CLOPTON – Thursday’s meeting of the school board governing Clopton and Pike-Lincoln Technical Center followed a now familiar pattern: long and sometimes winding deliberations about the district’s finances leading to a vote that splits the board more or less in half.
The major topic of Tuesday’s meeting was the district’s reserves, the financial cushion maintained by school districts. A higher rate of reserves protects districts from unexpected expenses and swings in revenue. A lower rate can free up money to be put to work elsewhere.
For at least several months the board has discussed giving Superintendent Mark Harvey a target rate to keep in mind while drawing up budgets and tracking the district’s spending. On Thursday, they finally did so — setting the reserve rate at 35 percent — but not without some controversy. Harvey had said that the reserves had been at 40 percent as of last month.
Harvey introduced the conversation by saying he wanted a sense of the reserve rate the board wanted him to aim for after the district addressed a series of major investments in the school’s facilities, a process he said would be complete “hopefully after two or three years.” Harvey said he would work with the district’s administrators to come up with a list of those capital projects.
“I think 35 percent is a realistic number, once you have your maintenance plan in place,” Harvey said.
A minority of board members ultimately voted against the suggested rate. During the board’s deliberations they probed how the goal reserve rate would interact with the district’s budget — asking whether a high goal rate might require the district to make cuts, and how the fiscal leg-room produced by a lower rate would be spent.
“Here’s my thing — what’s the point of doing this? Let’s say — and I’m just going to use a fictitious number — we’re at 43 percent right now and we agree that we operate at 45, does that mean that we adjust our budget to meet what the desired reserve is and all the sudden we spend all that money?” Lockard asked. “To me that doesn’t make sense.”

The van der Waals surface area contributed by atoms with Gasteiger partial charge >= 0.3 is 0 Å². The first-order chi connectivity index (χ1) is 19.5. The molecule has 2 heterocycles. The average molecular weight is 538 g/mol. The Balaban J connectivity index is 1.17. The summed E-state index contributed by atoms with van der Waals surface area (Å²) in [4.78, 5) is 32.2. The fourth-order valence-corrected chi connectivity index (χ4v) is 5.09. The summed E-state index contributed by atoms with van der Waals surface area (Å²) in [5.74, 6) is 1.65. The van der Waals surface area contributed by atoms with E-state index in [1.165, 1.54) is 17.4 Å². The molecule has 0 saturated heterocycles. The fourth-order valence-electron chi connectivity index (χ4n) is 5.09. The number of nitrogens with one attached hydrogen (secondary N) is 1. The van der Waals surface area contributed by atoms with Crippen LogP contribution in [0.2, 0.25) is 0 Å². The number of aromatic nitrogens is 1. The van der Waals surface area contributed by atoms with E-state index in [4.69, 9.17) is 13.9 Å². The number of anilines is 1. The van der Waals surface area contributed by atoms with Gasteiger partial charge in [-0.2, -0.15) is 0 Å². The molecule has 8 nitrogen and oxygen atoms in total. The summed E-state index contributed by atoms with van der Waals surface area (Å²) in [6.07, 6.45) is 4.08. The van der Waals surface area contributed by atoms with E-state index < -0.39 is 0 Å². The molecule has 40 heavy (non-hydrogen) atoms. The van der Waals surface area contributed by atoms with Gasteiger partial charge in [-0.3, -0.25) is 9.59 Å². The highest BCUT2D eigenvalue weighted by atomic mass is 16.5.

Ultimately unsatisfied with the answers they received, three board members — Lockard, Greg Talbert and Christy Kuntz — voted against the motion. Melanie Mathis, Mark Liana, Curt Mitchell and Bob Danuser voted in favor. The motion was made by Mathis and seconded by Mitchell.
Liana, one of the supporters of the motion, said there were limits to how low the board could allow the rate to drop.
“You could hire more teachers all you want, and set it at 10 percent, but would you be comfortable with that if something happens? We have a responsibility to the school district and the people to make sure we can maintain the school,” Liana said.
The board signed off on PLTC as the sponsoring agency for training programs for staff at the Elsberry Health Care Center in Lincoln County.
“At this point there’s little to no cost for us, but in meeting with the administration at Elsberry Healthcare Center, we envision this as something that can help our community in general and offer some additional evening and day-time courses,” PLTC Director Martin Hanley said.
Hanley also told the board that enrollment at PLTC this year was the highest in seven years.
More than 500 people were served at Clopton FFA’s barbecue week before last according to high school principal Larry Lagemann.
“They had a very good turnout. They did well, its a big money-maker for them,” Lagemann said.
Harvey told the board that the district was “very short” on substitutes for roles across the district. The district continues to have an especially acute problem recruiting bus drivers.
Harvey told the board that the night of the meeting a group scheduled to attend a practice in Elsberry had been unable to do so because all of the school’s drivers were out on trips.
“I’m very concerned that that will continue to impact activities. We don’t want to do that. If you know parents or grandparents reach out to them [to see if] they’re interested in driving a trip bus,” Harvey said.